Is all this a bit too extreme? Perhaps a few decades or even a dozen years ago I would have admitted as much. But in the last couple of years the Left has come out of its populist shell. The Democratic Party has veered into Democratic Socialism, if not into traditional Socialism and even Marxism. I would like to believe that the party had a cooling off and period of reappraisal from its pro-Soviet heyday in the 1920s and ’30s after the failure of the Ukrainian harvests, the Moscow show trials, and the Molotov–Ribbentrop Pact. But perhaps the party leaders simply devised a mask fashioned out of unionism, suburban populism, and later environmentalism to gain support for itself in the shadow of the Cold War.
Of course, at points along this spectrum and in certain societies, the focus of individual intentions has sometimes become confused.
During my college days in the late 1960s, a lot of young leftists were “tuning in, turning on, and dropping out”—if not dropping out of college directly, they were dropping out of the vision of social order and the nominal good that their parents espoused. Some of this turning away from society had to do with the Vietnam War. There, young leftists refused to comply with the state’s demand for more soldiers—not for their own personal reasons, of course, or because they were scared, but presumably in service to a greater humanity that surpassed the dictates of the state of that time.
There has also been some confusion about just how free and open a rightist, free-market, capitalist economy can be. Sure, everyone is free to find his or her own career and own way of making a living. But some of those choices—novel writing for one example, or almost any art form—don’t necessarily pay a living wage. And while the individual is free to like any flavor of ice cream or drive any brand of car he or she desires, the object of desire is not always within economic reach. Indeed, it sometimes seems that the producers of ice cream, cars, and everything else are promoting choices as limited and directed as if they were promoted by a government technical expert. The only difference would be that if a socialist government decided to produce only plum-flavored ice cream as the best, most healthful, and cheapest, then individuals would have no choice but to eat it and forget about chocolate or vanilla. The government could not be wrong in its decision and would not suffer economically. But if a competitor in a capitalist economy decided to promote only plum ice cream and found subscribers willing to fund the venture, they would probably lose their money and go out of business.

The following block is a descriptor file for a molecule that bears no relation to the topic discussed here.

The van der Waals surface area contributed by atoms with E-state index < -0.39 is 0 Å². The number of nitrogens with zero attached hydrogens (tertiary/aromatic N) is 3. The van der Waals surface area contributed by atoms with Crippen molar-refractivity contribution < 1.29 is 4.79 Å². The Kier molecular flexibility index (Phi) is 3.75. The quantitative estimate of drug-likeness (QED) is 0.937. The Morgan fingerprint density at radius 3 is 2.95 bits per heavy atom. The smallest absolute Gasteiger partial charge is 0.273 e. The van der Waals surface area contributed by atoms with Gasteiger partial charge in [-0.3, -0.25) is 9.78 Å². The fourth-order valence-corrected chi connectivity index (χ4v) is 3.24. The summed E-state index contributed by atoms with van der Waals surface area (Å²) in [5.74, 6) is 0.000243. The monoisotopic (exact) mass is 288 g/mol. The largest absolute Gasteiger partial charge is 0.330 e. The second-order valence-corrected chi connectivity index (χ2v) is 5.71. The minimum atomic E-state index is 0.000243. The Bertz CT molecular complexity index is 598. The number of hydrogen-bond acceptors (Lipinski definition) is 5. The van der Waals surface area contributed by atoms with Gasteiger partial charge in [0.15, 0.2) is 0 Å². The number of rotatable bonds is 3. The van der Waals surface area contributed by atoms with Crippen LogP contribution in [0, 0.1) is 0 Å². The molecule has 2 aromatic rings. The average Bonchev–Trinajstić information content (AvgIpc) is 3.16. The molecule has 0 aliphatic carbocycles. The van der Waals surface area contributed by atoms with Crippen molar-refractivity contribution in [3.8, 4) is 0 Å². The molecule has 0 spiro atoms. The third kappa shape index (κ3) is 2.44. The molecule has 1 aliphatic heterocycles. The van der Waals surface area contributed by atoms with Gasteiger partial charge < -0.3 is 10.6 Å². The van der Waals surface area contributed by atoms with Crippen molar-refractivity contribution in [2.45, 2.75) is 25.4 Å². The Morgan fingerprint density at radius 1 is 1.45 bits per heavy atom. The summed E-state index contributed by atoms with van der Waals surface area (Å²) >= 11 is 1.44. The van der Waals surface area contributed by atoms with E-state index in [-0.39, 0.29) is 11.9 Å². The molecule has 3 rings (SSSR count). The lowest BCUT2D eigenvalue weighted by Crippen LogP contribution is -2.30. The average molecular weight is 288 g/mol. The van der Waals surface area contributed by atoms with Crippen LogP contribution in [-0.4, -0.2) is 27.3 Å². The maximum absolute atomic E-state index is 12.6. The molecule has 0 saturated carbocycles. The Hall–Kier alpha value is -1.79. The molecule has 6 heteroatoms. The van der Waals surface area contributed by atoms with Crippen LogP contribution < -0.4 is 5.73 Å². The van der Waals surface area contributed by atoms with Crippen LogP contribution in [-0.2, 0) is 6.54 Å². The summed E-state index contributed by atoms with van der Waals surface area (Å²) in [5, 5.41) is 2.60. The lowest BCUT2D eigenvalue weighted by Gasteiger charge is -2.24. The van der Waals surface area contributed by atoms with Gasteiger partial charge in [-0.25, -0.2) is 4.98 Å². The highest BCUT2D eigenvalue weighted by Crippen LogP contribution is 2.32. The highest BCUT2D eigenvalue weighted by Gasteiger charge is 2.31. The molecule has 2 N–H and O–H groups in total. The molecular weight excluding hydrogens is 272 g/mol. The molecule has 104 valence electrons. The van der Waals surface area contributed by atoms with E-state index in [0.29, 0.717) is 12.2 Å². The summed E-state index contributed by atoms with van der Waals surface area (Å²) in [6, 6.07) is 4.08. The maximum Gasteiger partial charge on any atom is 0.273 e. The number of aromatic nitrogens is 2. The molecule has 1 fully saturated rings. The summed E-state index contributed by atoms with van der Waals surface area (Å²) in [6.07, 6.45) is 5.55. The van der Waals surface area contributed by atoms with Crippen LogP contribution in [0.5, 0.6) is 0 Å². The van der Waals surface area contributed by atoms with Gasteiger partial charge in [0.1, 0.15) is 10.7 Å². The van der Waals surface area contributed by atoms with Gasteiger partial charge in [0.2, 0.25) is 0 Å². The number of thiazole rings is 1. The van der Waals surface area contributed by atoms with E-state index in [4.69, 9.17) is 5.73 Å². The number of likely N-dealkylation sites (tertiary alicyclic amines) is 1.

The question of emphasis along the spectrum, of self or others, comes down to a basic philosophical view. Does the individual belong to him- or herself or to society as a whole? Does the individual have innate value as an autonomous and conscious being? Or is the individual important only as a cog in a bigger machine, a part of the social whole, a zero stringing out a larger number?
Anyone who knows my writing will know how I answer that question.
1. And so I have always carried a pocket notebook and pen with me—as early as high school—and placed pad and pencil on the nightstand, just to capture these random thoughts. From loose paper, these bits and pieces go into a folder on the hard drive dedicated to the current novel or to one in development. Notes are organized into themes, motifs, characters, plot points, and eventually an outline. And the outline is then translated into a full production draft. The difference between a working writer and everyone else is this system of capture. Everyone gets these random ideas; the writer organizes them toward the work in progress.